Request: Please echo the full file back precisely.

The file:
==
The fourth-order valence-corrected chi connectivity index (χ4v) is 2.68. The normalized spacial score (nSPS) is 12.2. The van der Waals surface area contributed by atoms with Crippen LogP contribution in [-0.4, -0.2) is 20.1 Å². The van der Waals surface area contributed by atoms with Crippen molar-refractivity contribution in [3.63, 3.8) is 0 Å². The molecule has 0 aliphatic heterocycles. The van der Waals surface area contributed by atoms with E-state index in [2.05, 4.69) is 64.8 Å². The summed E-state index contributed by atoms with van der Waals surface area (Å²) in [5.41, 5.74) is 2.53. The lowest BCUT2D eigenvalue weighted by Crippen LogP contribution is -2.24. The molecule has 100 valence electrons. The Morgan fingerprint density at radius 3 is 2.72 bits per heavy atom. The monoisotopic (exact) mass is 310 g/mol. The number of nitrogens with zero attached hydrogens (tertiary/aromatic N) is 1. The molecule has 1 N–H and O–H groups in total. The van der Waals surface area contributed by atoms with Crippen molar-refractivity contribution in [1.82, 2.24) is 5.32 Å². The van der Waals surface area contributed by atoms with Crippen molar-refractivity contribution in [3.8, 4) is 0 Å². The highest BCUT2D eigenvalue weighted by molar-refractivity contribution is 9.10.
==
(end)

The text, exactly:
The fourth-order valence-corrected chi connectivity index (χ4v) is 2.68. The normalized spacial score (nSPS) is 12.2. The van der Waals surface area contributed by atoms with Crippen LogP contribution in [-0.4, -0.2) is 20.1 Å². The van der Waals surface area contributed by atoms with Crippen molar-refractivity contribution in [3.63, 3.8) is 0 Å². The molecule has 0 aliphatic heterocycles. The van der Waals surface area contributed by atoms with E-state index in [2.05, 4.69) is 64.8 Å². The summed E-state index contributed by atoms with van der Waals surface area (Å²) in [5.41, 5.74) is 2.53. The lowest BCUT2D eigenvalue weighted by Crippen LogP contribution is -2.24. The molecule has 100 valence electrons. The Morgan fingerprint density at radius 3 is 2.72 bits per heavy atom. The monoisotopic (exact) mass is 310 g/mol. The number of nitrogens with zero attached hydrogens (tertiary/aromatic N) is 1. The molecule has 1 N–H and O–H groups in total. The van der Waals surface area contributed by atoms with Crippen molar-refractivity contribution in [1.82, 2.24) is 5.32 Å². The van der Waals surface area contributed by atoms with Crippen molar-refractivity contribution in [3.8, 4) is 0 Å². The highest BCUT2D eigenvalue weighted by molar-refractivity contribution is 9.10.